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Open Access Research article

Acute care utilization due to hospitalizations for pediatric lower respiratory tract infections in British Columbia, Canada

Pablo Santibanez1, Katherine Gooch2*, Pamela Vo2, Michelle Lorimer3 and Yurik Sandino4

Author Affiliations

1 Sauder School of Business, University of British Columbia, 2053 Main Mall, Vancouver, BC, V67 1Z2, Canada

2 Abbott Laboratories, 200 Abbott Park Road, Abbott Park, IL, 60064, USA

3 Lorimer Enterprises, Inc., 104 Dixon Crescent Red Deer, Alberta, T4R 2H5, Canada

4 Fraser Health Authority, Suite 400, Central City Tower 13450-102nd, Avenue Surrey, BC, V37 0H1, Canada

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BMC Health Services Research 2012, 12:451  doi:10.1186/1472-6963-12-451

Published: 8 December 2012



Pediatric LRTI hospitalizations are a significant burden on patients, families, and healthcare systems. This study determined the burden of pediatric LRTIs on hospital settings in British Columbia and the benefits of prevention strategies as they relate to healthcare resource demand.


LRTI inpatient episodes for patients <19 years of age during 2008–2010 were extracted from the BC Discharge Abstract Database. The annual number of acute care beds required to treat pediatric LRTIs was estimated. Sub-analyses determined the burden due to infants <1 year of age and high-risk infants. Population projections were used to forecast LRTI hospitalizations and the effectiveness of public health initiatives to reduce the incidence of LRTIs to 2020 and 2030.


During 2008–2010, LRTI as the primary diagnosis accounted for 32.0 and 75.9% hospitalizations for diseases of the respiratory system in children <19 years of age and infants <1 year of age, respectively. Infants <1 year of age accounted for 47 and 77% hospitalizations due to pediatric LRTIs and pediatric LRTI hospitalizations specifically due to respiratory syncytial virus (RSV), respectively. The average length of stay was 3.1 days for otherwise healthy infants <1 year of age and 9.1 days for high-risk infants (P <0.0001). 73.1% pediatric LRTI hospitalizations occurred between November and April. Over the study timeframe, 19.6 acute care beds were required on average to care for pediatric LRTIs which increased to 64.0 beds at the peak of LRTI hospitalizations. Increases in LRTI bed-days of 5.5 and 16.2% among <19 year olds by 2020 and 2030, respectively, were predicted. Implementation of appropriate prevention strategies could cause 307 and 338 less LRTI hospitalizations in <19 year olds in 2020 and 2030, respectively.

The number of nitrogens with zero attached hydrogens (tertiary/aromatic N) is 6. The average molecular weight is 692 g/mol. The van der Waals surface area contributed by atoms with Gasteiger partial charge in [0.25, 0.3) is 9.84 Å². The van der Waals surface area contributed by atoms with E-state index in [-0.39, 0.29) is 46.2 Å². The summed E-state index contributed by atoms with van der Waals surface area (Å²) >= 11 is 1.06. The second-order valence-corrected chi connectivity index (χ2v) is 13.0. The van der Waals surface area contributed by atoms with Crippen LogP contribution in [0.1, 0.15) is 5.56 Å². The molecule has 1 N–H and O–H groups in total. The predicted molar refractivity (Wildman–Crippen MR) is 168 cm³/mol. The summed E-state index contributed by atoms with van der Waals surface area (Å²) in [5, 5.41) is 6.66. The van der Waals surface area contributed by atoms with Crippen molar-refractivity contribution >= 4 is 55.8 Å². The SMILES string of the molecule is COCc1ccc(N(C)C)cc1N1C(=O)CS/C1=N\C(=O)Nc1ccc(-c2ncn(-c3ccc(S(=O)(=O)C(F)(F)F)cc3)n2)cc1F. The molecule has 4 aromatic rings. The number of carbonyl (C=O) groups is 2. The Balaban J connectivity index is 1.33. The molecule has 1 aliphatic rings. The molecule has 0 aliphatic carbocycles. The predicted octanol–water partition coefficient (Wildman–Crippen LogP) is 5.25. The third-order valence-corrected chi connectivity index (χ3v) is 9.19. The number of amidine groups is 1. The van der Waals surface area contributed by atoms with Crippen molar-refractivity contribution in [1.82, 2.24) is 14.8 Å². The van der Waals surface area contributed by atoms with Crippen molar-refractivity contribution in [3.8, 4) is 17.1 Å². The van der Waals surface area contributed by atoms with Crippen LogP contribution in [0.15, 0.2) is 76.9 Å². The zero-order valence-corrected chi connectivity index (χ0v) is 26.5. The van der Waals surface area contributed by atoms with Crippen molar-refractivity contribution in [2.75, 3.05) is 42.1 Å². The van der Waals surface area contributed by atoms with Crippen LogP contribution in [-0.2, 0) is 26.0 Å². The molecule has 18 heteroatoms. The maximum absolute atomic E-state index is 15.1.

Pediatric LRTI hospitalizations require significant use of acute care infrastructure particularly between November and April. Population projections show the burden may increase in the next 20 years, but implementation of effective public health prevention strategies may contribute to reducing the acute care demand and to supporting efforts for overall pediatric healthcare sustainability.

Pediatrics; Lower respiratory tract infection; Acute care resource utilization; British Columbia